“The world will wrestle you into place and pin you/down while the weeks slip past./Don’t be/so easily corralled. Buck it./Go visit your fucking folk.”— Jacob Boyd
By Claire Bateman
GREENVILLE South Carolina—(Weekly Hubris)—December 2019—Jacob Boyd lives in Chicago with his girlfriend, Katie, and their two dogs, Sappho and Sir Isaac Newton. He recently graduated from the PhD Program for Writers at the University of Illinois at Chicago, where he is now a Visiting Lecturer. He also holds an MFA from Southern Illinois University at Carbondale. Boyd is the author of Stilt House.
Live Streaming–Seven Entries in a Journal
By Jacob Boyd
Dad’s dad died last night.
Peaceful in his sleep, I hear. It had been
years since he’d been right—months since
he’d regularly recognized even his closest folk.
I hadn’t seen him since his wife’s funeral.
For me, it’s like her exit signaled his exit.
Except he was still here, for ten years.
Quiet as a mouse, as ever.
Dad called from Gulf Shores to tell me.
A hurricane is due there Wednesday.
He’d just returned from a fine meal of fried shrimp.
I miss him, been over a year.
The world will wrestle you into place and pin you
down while the weeks slip past.
so easily corralled. Buck it.
Go visit your fucking folk.
Arms and legs of iced-over maple glint like armor in sunlight.
It’s about time. Two weeks ‘til March.
I’m behind in all my work, which
I abandoned to write this, because
I’m alive, aren’t I.
Crows flown over how long ago now?
The heater kicks in.
A jet, a car on the road. How many
crows until the final crow?
My presence here is as the wind in a photograph.
Outside the city, great furred humps of trash heaps
rise, thrusting cattails and milkweed
skyward—blonde jutting into blue.
Farther along, power stations and power lines.
Gray metal against all the browns of spring
in the first thawing days.
I’m on a train again.
This is an act of pure description.
An attempt at distraction.
I haven’t cried, quite, but I have battled.
The bare trees, near limbless, look like
those squares of pins you can press a hand into
for an imprint. They resemble
the pokey tops of crossbeams at CTA stations,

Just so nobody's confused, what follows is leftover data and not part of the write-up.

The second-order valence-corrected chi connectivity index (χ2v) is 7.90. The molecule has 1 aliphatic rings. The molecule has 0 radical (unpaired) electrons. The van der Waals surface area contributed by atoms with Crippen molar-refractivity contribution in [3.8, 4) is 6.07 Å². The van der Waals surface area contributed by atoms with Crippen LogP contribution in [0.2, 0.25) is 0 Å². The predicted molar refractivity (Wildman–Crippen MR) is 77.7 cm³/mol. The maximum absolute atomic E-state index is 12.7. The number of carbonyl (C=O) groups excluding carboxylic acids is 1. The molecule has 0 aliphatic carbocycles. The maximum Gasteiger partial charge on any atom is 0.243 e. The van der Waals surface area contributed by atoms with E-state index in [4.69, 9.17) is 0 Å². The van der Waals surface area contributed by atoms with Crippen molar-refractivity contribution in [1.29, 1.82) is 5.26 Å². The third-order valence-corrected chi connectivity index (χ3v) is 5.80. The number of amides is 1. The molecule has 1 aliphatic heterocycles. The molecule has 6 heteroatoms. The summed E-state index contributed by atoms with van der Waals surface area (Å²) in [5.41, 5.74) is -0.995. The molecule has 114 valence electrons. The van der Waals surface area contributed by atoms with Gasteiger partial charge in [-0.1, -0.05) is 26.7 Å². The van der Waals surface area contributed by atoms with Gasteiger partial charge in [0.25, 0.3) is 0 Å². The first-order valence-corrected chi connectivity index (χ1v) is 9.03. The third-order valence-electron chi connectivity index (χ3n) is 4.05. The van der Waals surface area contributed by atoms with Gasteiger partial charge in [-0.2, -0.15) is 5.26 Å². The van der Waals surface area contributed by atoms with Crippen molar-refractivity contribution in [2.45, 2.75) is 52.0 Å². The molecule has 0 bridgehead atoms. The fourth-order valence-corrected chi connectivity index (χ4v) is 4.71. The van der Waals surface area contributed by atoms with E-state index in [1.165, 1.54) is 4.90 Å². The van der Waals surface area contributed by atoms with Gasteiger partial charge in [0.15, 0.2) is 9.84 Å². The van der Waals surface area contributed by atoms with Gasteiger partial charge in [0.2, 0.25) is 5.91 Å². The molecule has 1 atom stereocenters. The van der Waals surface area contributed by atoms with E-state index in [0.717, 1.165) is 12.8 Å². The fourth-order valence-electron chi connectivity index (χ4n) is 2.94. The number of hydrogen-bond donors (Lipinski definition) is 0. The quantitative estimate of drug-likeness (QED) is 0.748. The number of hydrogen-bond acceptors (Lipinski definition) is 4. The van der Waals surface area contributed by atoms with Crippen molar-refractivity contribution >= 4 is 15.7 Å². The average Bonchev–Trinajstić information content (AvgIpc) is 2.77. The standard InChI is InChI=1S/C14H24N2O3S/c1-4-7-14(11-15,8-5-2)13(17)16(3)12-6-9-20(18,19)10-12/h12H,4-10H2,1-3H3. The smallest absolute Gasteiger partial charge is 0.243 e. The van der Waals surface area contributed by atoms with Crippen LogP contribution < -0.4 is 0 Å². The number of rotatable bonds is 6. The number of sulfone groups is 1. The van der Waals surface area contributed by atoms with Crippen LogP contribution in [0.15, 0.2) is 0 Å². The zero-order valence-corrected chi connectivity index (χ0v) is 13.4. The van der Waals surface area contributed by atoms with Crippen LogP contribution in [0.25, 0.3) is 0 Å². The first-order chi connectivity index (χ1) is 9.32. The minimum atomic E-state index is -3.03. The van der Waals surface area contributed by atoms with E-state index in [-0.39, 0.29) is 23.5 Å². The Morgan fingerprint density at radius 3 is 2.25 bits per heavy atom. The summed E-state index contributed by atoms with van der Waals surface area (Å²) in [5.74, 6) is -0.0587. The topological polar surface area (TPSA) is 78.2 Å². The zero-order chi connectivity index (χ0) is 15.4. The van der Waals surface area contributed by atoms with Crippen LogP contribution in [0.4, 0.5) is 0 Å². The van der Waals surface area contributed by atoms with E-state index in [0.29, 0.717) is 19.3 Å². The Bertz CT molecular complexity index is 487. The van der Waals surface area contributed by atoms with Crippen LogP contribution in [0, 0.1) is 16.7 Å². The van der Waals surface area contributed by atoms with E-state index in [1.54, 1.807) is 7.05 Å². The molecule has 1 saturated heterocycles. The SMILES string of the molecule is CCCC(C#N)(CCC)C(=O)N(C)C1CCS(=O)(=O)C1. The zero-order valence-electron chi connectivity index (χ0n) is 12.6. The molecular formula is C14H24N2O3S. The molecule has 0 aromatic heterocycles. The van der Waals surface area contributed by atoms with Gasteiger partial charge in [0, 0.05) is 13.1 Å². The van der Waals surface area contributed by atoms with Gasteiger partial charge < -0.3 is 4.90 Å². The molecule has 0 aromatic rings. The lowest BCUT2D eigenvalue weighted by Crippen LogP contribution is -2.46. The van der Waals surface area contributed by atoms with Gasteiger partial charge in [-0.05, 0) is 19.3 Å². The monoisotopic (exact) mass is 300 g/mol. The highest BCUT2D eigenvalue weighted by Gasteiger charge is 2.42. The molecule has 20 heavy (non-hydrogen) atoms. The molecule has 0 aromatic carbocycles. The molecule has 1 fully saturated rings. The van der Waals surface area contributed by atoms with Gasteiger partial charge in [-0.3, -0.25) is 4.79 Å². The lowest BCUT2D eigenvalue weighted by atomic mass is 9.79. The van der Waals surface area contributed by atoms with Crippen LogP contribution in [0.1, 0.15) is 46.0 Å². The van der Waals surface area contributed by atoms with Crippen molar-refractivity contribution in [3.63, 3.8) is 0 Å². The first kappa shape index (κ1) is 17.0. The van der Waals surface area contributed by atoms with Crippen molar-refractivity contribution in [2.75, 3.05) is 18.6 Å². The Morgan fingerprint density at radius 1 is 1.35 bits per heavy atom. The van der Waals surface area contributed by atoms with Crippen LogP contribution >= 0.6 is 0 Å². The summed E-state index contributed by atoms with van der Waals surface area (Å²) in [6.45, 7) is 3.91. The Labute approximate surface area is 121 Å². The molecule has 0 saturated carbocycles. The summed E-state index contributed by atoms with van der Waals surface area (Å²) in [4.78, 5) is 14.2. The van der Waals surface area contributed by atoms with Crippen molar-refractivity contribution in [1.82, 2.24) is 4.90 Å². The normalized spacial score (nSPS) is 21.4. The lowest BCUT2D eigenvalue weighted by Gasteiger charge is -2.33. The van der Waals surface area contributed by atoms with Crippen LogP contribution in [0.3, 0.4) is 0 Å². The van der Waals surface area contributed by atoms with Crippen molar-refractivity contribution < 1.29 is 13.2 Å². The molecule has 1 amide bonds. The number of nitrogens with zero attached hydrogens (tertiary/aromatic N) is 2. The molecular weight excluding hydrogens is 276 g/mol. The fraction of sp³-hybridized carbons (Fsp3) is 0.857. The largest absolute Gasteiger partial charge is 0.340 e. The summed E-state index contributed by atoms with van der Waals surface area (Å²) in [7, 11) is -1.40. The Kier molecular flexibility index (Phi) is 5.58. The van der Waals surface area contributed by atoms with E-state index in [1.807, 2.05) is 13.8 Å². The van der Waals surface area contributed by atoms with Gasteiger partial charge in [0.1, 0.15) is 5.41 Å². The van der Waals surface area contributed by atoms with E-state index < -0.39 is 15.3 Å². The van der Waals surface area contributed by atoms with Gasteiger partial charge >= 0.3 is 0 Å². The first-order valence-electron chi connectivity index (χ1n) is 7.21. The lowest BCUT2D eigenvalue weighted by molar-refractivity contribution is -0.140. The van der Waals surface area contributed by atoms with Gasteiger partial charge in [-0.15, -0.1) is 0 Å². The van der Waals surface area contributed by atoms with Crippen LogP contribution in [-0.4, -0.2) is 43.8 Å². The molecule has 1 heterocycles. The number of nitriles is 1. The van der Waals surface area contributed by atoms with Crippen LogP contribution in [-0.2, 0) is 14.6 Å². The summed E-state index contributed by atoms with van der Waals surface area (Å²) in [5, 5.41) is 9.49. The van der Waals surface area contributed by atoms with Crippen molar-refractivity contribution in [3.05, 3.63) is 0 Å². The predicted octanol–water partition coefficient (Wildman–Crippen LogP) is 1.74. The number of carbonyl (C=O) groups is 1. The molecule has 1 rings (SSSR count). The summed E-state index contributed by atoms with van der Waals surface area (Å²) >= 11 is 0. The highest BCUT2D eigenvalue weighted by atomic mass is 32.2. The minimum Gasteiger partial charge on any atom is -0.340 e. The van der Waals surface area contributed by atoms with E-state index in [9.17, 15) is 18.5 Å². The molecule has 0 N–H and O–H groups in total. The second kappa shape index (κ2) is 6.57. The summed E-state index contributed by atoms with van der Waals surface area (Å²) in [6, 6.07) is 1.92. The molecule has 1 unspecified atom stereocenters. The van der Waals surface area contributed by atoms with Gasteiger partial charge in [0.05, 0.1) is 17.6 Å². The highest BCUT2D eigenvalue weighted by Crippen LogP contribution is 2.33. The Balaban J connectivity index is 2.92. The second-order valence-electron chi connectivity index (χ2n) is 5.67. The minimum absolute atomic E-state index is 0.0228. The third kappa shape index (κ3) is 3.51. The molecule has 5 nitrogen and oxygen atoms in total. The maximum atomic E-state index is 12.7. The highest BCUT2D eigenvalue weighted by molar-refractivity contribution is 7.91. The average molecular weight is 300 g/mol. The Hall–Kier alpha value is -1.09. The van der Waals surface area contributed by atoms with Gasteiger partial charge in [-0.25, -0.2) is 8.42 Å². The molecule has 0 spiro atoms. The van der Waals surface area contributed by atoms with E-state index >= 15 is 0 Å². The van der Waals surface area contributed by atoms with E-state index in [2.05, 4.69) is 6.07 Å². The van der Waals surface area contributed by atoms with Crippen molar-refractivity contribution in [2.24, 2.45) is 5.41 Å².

made to fend the pigeons off.
A sparrow hawk launches itself across
and is gone.
I too am hungry. This
feels almost like an adventure.
A blue, plastic baby-seat swings on uneven ropes
in the limbs of a tree.
You cannot have it both ways.
Either, when you hold the wet paper towel to his lips,
he presses it away because he does not want
to live, or the days of wriggling in diaper
and gown are his body’s reflexive
reaction to blood on the brain, like an insect
squirming, beyond recovery.
Or maybe it can be both.
Maybe he sees us when he opens his glazed over,
Maybe he knows whose hand he squeezes,
and still his body has a hold over him.
Not a coma, quite.
The muscles in his legs! How he bends and waves them.
How he rubs his thumb against forefinger, as always.
He seems to brush his white hair in place.
He is himself entirely on his way out.
Or not. He has not yet asked
for a drink, nor do we know if he can
No machines. No I.V. Just the port
for the Atavan.
3/13/19 (Just after Midnight)
What’s the connection
between feathers and leaves?
Both eagles and trees
take their sleep, both sever
one veined plume or another.
Both live in the falling rain.
One branches, one wings.
One lays eggs like seeds.
Both grow a bit then don’t.
3/13 (2:10 AM)
The eagle and I on vigil.
She on her eggs, alert
to the dark. The dripping
March night in Iowa.
Me bedside, tied
to the light. The snoring
ebbing to shallow gasps.
3/14/19 (Just after Midnight)
Tonight he’s breathing like
the soft bubbling of a room
humidifier, the smaller, portable
ones. It’s peaceful
and threatens to continue.